IMSA has clarified the criteria for manufacturers competing in the GT Daytona class next year, amid the arrival of new machinery and increased manufacturer support for the 2016 WeatherTech SportsCar Championship season.
Up to a dozen manufacturers could be represented in GTD next year, which according to IMSA President and COO Scott Atherton, would see certain financial and/or marketing commitments from each party in order to be represented on the grid.
“We will retain that criteria which has been the case; that’s not new,” Atherton told Sportscar365.
“There’s always some speculation and there’s a lot of misinformation out there on what IMSA’s demands are.
“I don’t think it’s appropriate for us to detail those because there’s no two agreements that are alike. They’re [all] very similar.
“It’s not like somebody has a free ride, so to speak, but there’s a commitment that must be made by any manufacturer participating with us in order to compete here.”
While GTD transitions to full-spec GT3 machinery next year, not every FIA GT3-homologated car will be eligible to compete in the WeatherTech Championship, with only manufacturers that have made commitments to IMSA set to be on the approved car list.
Manufacturers such as Audi, BMW, Porsche, Lamborghini, Ferrari and Nissan are already locked in by being Automotive Partners of IMSA, with other such as Mercedes and Lexus expected to soon follow.
However, there have been some manufacturers on the fence, notably Aston Martin and Dodge, which up to now have not been an Automotive Partner, and therefore not eligible for the GTD Manufacturers’ Championship.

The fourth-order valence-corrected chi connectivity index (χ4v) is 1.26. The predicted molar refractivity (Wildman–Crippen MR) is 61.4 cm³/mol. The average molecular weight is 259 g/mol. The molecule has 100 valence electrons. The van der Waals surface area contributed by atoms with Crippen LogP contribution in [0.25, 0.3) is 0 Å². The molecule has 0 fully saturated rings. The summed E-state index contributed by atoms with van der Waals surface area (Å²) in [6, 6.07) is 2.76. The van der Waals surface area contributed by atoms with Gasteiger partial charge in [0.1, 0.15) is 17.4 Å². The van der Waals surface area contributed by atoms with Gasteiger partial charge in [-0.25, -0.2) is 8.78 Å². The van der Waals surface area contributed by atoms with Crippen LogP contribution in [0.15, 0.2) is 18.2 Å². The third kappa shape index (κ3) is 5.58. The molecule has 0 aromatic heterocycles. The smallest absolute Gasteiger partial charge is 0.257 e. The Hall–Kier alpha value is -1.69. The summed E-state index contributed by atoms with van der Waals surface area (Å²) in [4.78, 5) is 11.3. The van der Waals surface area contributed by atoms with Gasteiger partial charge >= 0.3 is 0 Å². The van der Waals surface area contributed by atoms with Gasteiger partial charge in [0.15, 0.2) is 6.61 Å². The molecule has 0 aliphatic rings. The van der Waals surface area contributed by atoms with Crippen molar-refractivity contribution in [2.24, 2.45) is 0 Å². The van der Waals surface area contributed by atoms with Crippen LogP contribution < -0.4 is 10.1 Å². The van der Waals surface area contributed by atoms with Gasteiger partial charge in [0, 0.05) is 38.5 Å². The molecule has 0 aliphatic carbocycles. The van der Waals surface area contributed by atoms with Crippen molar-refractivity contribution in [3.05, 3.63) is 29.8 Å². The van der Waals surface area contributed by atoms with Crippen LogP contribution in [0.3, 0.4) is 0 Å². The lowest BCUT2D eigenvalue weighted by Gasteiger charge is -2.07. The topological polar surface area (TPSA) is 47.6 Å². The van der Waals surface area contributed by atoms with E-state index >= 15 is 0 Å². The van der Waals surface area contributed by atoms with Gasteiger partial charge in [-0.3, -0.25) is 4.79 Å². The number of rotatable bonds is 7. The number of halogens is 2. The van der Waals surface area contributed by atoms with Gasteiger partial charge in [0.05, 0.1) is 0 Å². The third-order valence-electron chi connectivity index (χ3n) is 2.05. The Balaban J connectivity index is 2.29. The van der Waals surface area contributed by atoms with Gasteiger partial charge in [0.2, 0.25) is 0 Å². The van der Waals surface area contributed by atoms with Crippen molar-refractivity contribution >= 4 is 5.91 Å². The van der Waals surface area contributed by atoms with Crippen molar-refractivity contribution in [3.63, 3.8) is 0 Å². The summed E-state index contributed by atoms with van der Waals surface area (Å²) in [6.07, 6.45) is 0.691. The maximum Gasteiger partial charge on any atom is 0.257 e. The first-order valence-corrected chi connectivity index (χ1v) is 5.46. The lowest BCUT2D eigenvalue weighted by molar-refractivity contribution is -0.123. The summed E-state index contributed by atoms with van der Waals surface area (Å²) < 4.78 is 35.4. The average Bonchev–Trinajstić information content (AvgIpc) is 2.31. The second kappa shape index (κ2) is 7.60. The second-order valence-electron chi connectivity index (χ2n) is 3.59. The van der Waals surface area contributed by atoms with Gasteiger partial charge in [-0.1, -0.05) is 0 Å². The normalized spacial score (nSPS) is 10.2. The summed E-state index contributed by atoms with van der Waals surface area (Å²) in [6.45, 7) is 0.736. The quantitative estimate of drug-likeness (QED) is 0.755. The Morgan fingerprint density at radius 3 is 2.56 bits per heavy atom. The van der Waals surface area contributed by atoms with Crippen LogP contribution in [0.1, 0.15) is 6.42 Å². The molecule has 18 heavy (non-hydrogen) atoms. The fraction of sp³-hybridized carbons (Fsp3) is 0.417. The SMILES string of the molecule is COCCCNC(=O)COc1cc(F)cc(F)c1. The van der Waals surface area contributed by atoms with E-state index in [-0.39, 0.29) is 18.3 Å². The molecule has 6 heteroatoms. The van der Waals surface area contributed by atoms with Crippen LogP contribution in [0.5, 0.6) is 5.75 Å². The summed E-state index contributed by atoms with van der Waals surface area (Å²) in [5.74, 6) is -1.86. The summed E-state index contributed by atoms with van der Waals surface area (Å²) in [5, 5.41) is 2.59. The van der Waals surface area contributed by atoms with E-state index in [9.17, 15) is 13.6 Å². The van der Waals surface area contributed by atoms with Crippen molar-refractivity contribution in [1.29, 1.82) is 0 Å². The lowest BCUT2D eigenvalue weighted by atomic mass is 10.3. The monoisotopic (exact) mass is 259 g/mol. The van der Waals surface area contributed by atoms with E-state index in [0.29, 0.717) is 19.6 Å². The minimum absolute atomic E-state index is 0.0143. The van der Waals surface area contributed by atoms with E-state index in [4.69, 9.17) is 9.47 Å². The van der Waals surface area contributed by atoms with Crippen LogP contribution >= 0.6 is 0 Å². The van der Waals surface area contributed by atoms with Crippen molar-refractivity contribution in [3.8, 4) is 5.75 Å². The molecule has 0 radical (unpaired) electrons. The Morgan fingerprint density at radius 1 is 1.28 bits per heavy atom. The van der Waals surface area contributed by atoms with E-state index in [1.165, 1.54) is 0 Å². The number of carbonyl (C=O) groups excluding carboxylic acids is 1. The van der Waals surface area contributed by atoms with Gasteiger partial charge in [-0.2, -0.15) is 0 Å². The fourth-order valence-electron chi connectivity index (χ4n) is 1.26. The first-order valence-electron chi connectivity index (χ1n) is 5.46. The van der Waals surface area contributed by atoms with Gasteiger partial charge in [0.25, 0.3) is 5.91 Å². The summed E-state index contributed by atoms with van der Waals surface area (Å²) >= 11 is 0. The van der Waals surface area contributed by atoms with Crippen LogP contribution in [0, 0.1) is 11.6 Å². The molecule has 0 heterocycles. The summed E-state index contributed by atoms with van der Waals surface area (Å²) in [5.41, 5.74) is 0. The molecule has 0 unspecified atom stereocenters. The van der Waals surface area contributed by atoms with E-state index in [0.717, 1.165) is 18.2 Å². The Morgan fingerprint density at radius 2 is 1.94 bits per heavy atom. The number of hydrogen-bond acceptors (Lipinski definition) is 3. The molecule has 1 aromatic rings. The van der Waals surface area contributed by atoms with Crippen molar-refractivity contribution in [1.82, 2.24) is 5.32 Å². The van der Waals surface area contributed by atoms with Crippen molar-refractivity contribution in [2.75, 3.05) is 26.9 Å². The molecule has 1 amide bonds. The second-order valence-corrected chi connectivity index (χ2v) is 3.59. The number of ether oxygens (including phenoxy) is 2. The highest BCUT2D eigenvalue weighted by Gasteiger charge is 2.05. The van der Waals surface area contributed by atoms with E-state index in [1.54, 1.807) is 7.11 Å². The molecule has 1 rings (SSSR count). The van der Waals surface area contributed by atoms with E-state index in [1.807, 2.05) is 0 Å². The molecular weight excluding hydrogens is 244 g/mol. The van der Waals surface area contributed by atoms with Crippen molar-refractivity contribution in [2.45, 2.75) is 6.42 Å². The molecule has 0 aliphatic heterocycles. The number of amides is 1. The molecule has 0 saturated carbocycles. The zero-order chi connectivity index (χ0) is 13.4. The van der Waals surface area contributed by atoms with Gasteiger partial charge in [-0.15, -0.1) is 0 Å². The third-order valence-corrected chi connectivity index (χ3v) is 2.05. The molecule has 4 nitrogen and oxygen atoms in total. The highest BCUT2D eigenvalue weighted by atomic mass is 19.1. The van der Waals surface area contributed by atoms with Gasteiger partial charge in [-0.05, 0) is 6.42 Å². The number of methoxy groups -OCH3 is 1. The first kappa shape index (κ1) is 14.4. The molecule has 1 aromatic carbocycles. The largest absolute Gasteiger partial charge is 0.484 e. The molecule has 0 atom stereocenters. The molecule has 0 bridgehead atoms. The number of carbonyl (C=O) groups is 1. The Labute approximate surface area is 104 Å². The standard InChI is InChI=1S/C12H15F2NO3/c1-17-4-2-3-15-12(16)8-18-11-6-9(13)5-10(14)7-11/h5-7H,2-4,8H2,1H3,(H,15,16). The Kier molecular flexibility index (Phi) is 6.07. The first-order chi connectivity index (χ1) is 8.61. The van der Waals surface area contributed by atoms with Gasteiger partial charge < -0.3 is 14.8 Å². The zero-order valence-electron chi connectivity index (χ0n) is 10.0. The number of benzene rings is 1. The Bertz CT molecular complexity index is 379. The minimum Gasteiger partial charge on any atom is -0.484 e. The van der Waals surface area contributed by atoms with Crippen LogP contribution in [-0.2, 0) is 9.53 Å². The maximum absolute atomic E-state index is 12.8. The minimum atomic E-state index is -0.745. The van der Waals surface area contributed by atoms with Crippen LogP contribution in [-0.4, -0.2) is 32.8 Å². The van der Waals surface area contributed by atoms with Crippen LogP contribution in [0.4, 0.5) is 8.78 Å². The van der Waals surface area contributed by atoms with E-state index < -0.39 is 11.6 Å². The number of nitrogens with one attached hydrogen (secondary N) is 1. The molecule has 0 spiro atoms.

Atherton confirmed both manufacturers, which run generic IMSA windshield banners instead of manufacturer badges, have smaller commitments than others, but would not elaborate any further.
“We have honored commitments that were made that preceded the merger,” he said.
“, I believe, gives us an opportunity for us to have a ‘clean break’ so much that everyone is held to a similar criteria.”
It’s understood IMSA was in discussions with prospective GTD manufacturers last weekend at Road Atlanta, including McLaren, which currently does not have a commitment with the sanctioning body.
Existing manufacturers such as Riley Technologies, constructor of the Dodge Viper GT3-R, have also been working with IMSA to come to an agreement for its car to continue competing next year.
The fate of Aston Martin’s involvement in GTD, however, is unclear.
IMSA will allow all FIA GT3-homologated cars to take part in next month’s open test at Daytona, a test which is expected to see numerous new machinery such as the Lamborghini Huracán GT3 and Mercedes-AMG GT3 make their North American public debuts.